Dr Simon Young, an orthopaedic surgeon, says the idea is that a hip replacement should last as long as you do. A good way to think about how long a hip replacement will last, whether it be 10 or 15 years or more, is to think about it in terms of your Lifetime Risk of Revision. This is the likelihood that your new hip will last the rest of your life, revision means changing it, so needing to have another operation. The key factor in this equation is your age when you have your hip replaced. For every person who receives a new hip, the goal is for it to last forever.

If you are in your seventies, eighties, or nineties, not only is there less time that it will have to last, but what you do on your hip will be different to what you do in earlier phases of your life. Someone in their eighties will do much less on their hip than someone in their forties. You will get more wear when you have a hip replacement younger.

The graph below shows that for someone in their nineties, there is about a 5% chance that their hip will need changing in future. Whereas for someone who has a hip replacement in their forties or fifties, there’s around a 25 to 30% chance that it would not last their whole life and they would need another hip replacement.

hip replacement graph

Lifetime risk of requiring a hip revision comparing age and sex.

Good news! The most likely scenario is that your new hip will last you the rest of your life 😊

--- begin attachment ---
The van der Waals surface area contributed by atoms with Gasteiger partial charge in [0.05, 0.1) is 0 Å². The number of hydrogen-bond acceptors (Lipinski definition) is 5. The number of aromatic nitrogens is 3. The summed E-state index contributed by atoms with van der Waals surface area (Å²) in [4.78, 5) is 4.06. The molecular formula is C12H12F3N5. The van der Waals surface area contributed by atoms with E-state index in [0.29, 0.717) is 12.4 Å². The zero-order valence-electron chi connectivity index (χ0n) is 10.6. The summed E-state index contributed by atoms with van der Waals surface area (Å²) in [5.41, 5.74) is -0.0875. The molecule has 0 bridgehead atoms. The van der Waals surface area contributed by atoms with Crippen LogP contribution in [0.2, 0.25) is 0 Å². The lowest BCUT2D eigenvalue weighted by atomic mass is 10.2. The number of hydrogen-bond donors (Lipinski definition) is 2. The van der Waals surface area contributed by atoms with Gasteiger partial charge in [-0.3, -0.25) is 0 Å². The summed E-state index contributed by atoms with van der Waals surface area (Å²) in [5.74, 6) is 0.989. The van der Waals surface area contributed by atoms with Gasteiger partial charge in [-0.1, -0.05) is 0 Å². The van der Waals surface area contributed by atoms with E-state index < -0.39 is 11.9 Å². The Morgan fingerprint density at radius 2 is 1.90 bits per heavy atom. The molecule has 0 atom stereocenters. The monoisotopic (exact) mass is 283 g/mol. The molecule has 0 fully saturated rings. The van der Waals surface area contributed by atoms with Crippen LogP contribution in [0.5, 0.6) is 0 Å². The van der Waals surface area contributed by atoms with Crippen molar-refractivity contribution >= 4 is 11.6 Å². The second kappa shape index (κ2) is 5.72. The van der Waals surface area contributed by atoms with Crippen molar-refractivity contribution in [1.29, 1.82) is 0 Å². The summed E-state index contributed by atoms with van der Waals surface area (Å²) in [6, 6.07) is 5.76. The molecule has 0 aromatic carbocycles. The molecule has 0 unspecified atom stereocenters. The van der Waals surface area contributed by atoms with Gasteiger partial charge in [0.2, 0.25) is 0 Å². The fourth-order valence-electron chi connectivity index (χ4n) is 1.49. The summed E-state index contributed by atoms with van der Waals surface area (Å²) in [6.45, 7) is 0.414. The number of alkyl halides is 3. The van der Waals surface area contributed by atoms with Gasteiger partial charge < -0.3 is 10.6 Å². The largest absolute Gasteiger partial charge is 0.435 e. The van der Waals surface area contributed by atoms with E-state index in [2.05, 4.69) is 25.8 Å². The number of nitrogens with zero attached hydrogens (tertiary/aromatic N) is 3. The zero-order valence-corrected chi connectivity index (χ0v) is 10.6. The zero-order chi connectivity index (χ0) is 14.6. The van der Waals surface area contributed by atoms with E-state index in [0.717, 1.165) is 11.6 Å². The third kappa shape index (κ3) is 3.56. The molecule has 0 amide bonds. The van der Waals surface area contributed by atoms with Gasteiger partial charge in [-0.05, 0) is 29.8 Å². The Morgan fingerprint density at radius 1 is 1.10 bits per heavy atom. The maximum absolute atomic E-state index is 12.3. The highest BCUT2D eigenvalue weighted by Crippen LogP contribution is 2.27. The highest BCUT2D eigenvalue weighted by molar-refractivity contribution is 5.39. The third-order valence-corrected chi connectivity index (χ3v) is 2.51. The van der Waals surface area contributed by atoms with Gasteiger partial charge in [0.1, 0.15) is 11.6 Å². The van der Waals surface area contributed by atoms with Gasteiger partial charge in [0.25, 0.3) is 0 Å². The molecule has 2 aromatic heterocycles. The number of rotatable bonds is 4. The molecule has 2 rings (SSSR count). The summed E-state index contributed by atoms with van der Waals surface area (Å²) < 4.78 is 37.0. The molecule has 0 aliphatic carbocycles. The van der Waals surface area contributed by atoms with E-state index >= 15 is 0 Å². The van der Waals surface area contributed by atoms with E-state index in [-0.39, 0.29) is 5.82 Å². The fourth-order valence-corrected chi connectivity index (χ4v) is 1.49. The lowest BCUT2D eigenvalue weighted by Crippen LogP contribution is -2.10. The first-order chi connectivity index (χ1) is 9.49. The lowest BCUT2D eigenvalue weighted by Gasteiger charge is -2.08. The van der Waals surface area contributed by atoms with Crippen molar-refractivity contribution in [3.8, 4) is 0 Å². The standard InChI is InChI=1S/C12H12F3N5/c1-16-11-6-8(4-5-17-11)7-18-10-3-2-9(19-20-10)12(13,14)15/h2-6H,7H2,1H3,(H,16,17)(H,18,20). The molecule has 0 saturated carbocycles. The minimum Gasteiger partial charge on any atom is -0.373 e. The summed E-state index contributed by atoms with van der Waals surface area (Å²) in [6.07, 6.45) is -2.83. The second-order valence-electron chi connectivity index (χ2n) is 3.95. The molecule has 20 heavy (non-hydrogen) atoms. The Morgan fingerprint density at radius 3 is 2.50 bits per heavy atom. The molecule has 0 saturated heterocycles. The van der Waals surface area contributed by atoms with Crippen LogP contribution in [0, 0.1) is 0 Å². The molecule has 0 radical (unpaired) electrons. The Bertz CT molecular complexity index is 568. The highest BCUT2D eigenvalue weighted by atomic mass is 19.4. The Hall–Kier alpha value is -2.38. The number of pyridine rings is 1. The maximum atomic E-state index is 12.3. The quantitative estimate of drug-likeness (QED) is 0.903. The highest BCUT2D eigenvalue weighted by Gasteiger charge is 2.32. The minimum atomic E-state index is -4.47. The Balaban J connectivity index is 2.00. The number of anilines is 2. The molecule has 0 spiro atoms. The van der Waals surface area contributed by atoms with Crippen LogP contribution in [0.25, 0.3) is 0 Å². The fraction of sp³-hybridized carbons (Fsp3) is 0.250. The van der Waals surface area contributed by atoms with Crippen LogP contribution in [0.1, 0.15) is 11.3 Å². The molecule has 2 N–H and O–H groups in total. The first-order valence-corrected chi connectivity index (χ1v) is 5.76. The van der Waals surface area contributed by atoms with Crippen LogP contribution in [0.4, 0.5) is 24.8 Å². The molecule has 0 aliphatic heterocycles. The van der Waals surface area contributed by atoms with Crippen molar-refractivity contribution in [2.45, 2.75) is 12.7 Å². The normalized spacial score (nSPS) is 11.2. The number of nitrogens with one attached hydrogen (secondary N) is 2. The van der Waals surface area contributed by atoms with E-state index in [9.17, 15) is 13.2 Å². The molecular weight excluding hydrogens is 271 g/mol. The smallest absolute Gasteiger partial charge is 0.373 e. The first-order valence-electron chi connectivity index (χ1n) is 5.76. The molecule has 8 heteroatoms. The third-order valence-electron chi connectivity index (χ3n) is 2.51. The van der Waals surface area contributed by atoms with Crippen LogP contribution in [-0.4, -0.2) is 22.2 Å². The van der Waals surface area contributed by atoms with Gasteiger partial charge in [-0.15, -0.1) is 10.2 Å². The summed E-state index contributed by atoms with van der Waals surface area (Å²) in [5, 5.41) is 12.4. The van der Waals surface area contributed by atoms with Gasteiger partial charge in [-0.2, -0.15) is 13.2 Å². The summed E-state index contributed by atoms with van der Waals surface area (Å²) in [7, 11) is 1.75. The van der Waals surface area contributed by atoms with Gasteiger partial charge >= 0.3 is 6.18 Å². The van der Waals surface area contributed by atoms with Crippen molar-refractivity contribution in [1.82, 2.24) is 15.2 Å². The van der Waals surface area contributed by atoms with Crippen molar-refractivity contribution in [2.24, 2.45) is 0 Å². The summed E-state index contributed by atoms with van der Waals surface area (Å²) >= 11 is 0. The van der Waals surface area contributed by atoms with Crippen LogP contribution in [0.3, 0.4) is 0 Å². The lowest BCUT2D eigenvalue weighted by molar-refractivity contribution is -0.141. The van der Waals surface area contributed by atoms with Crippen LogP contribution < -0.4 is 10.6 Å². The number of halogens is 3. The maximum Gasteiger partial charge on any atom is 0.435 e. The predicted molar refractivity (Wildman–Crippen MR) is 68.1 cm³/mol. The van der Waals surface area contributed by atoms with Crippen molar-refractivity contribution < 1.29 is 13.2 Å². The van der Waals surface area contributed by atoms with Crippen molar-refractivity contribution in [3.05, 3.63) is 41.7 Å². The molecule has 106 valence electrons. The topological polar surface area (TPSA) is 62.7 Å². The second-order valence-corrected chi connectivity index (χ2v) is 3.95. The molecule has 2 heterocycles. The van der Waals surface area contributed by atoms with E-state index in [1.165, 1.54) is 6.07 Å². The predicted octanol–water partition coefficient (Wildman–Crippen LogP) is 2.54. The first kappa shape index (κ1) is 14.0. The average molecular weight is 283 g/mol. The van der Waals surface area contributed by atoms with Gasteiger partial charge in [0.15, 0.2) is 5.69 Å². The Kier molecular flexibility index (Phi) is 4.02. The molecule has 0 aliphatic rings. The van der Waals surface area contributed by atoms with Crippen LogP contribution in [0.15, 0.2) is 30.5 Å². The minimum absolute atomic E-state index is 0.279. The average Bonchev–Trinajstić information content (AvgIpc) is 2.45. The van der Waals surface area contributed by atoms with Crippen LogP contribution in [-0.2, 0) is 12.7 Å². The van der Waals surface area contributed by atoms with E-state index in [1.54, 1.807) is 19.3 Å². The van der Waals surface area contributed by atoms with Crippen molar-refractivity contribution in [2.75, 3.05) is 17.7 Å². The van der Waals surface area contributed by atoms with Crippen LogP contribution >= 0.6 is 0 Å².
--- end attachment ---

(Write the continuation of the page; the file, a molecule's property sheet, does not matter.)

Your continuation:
The younger you are, the more chance you will need it changed at some point in your life, but don’t let that stop you from moving around, exercising and doing the things you love after hip replacement surgery. Talk to your surgeon about your lifestyle and the activities you love so that they can tailor the surgery and hip replacement parts to your needs and give specific advice about how hard you can go on your new hip.

Older hip replacements: What is the life cycle of my older hip replacement that I had done 27 and 21 years ago?

Dr Simon says that the hips they were putting in 27 years ago will have been made out of materials that aren’t as technologically advanced as what is available now, but they were still designed to last. If you aren’t experiencing any pain or problems, then there’s nothing to worry about.

If you did get symptoms, or you haven’t had an X-ray for around 15 years, Dr Simon suggests that you go to your G.P. and get an X-ray to check up on how your hip replacement is, particularly if you have symptoms. Hips that have lived with you through a lot of movement over a long lifespan can start to wear. Hopefully, everything is still working as it should, and you don’t need a revision, but if you do need a revision, you can expect that to last the rest of your life. Nowadays, hips don’t have a set lifespan of 10 or 15 years; Dr Simon says that when hip replacement surgeries are done, they are expected to last the rest of your life.

More information:

Article: What do I need to know before my hip replacement surgery? (arthritis.org.nz)

Webinar: Exploring hip replacement surgery with an orthopaedic surgeon and a patient.

This article was written by Tracey Kellett, Online Health Advisor


Nugent, S. W. Young, C. M. Frampton, G. J. Hooper. The lifetime risk of revision following total hip arthroplasty. Bone Joint J 2021;103-B(3):479–485.

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